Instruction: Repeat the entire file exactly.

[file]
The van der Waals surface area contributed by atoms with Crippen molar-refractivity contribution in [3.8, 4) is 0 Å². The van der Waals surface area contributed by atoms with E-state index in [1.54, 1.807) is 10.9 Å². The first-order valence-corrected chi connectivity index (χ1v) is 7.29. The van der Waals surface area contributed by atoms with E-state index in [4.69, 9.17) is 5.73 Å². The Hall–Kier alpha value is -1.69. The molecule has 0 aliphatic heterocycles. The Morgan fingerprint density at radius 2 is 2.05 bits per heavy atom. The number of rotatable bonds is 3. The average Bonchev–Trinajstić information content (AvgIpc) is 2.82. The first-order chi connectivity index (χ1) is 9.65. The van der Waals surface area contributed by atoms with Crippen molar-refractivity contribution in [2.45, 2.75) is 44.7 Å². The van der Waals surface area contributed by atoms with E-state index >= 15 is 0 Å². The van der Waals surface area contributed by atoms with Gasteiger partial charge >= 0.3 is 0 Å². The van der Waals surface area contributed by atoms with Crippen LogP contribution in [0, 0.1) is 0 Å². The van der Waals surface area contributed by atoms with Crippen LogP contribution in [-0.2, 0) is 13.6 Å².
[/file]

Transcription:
The van der Waals surface area contributed by atoms with Crippen molar-refractivity contribution in [3.8, 4) is 0 Å². The van der Waals surface area contributed by atoms with E-state index in [1.54, 1.807) is 10.9 Å². The first-order valence-corrected chi connectivity index (χ1v) is 7.29. The van der Waals surface area contributed by atoms with E-state index in [4.69, 9.17) is 5.73 Å². The Hall–Kier alpha value is -1.69. The molecule has 0 aliphatic heterocycles. The Morgan fingerprint density at radius 2 is 2.05 bits per heavy atom. The number of rotatable bonds is 3. The average Bonchev–Trinajstić information content (AvgIpc) is 2.82. The first-order chi connectivity index (χ1) is 9.65. The van der Waals surface area contributed by atoms with Crippen molar-refractivity contribution in [2.45, 2.75) is 44.7 Å². The van der Waals surface area contributed by atoms with E-state index >= 15 is 0 Å². The van der Waals surface area contributed by atoms with Gasteiger partial charge >= 0.3 is 0 Å². The van der Waals surface area contributed by atoms with Crippen LogP contribution in [0, 0.1) is 0 Å². The van der Waals surface area contributed by atoms with Crippen LogP contribution in [-0.2, 0) is 13.6 Å².